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Ronald S. Pugsley

United States Department of Education 1968-Present

Division of Adult Education and Literacy, 1984-2002
Director
Acting Director
Chief, Program Services Brach
Strategic Planning

Audio file

Excerpt from an interview with: Ronald S.Pugsley
INTERVIEWER: Cuba Miller
DATE: October 1, 2001

Ron, I want to go on. You meet regularly with state personnel from the Council of State Directors.

RP: Correct.

CM: There's kind of a dual organization there. Besides the council there is the National Adult Education Professional Development Consortium. I'd like for you to talk about those, and the differences between the two, and what the structure and function of these groups are.

RP: The membership is the same.

CM: Yes.

RP: That is the one similarity. The difference is that when we come together as a consortium, the focus is usually on professional development issues. In this case, it's not professional development for the field; it's professional development of managers and state personnel. The consortium has that function and standing here in Washington as a professional development organization.

CM: They actually pay state dues to that consortium?

RP: They pay state dues for that. One of the functions of the consortium is to provide information to the Congress in terms of requests that they make. Sometimes it gets over into the role of the Council of State Directors when you are asked to make certain appearances, or references. When we meet as the Council of State Directors we look at administrative issues that are rising out of the Adult Education Act, or now the Adult Education and Literacy Act. We review formula or distribution issues [and], let's say, priorities under State Leadership Funds in relationship to the National Leadership Fund, which we administer. In both instances we are dealing with priorities in the use of this discretionary money. We look at the whole issue of accountability and reporting. Really ways in which, and this has been more recent, states that are better endowed than other states can mentor or even provide services to those states that are lacking those services. To come back to your question, are there really big differences, sometimes you wouldn't even know at all. It doesn't make that much difference at all.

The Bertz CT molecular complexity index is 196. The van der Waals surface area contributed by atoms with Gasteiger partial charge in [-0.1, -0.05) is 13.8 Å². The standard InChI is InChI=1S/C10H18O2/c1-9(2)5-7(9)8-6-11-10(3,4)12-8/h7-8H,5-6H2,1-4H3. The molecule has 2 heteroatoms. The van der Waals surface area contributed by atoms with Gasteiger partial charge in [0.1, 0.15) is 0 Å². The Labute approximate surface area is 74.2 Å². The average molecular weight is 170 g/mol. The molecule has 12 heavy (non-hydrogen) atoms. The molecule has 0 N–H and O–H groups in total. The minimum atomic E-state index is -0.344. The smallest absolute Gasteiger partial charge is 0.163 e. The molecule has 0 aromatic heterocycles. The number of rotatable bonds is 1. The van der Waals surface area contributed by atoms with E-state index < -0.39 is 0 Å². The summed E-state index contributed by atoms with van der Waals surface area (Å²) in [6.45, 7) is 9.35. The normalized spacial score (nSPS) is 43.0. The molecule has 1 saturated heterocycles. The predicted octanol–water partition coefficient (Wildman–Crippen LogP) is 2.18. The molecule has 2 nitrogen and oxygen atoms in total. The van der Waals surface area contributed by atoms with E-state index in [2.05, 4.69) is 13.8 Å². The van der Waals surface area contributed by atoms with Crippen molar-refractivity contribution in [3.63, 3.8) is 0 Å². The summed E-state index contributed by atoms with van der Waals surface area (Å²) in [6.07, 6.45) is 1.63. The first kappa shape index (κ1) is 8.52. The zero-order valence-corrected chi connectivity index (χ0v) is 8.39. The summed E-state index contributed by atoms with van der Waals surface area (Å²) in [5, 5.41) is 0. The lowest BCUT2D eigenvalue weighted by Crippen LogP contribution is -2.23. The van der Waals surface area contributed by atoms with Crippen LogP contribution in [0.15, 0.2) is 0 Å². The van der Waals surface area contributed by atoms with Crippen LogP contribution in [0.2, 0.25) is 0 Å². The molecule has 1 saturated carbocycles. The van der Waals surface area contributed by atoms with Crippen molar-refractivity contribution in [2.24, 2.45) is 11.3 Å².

CM: It kind of sounds like the Council of State Directors, in theory at least, is more administrative, deals with administrative matters connected to the federal legislation, and the National Adult Education Professional Development Consortium is more programmatic.

RP: That's right. I would say the Council of State Directors is concerned with policy, and whether the [policies] of the federal legislation are working or not working. The Council has its own legislative representative who analyzes the legislative scene at the national level for the Council.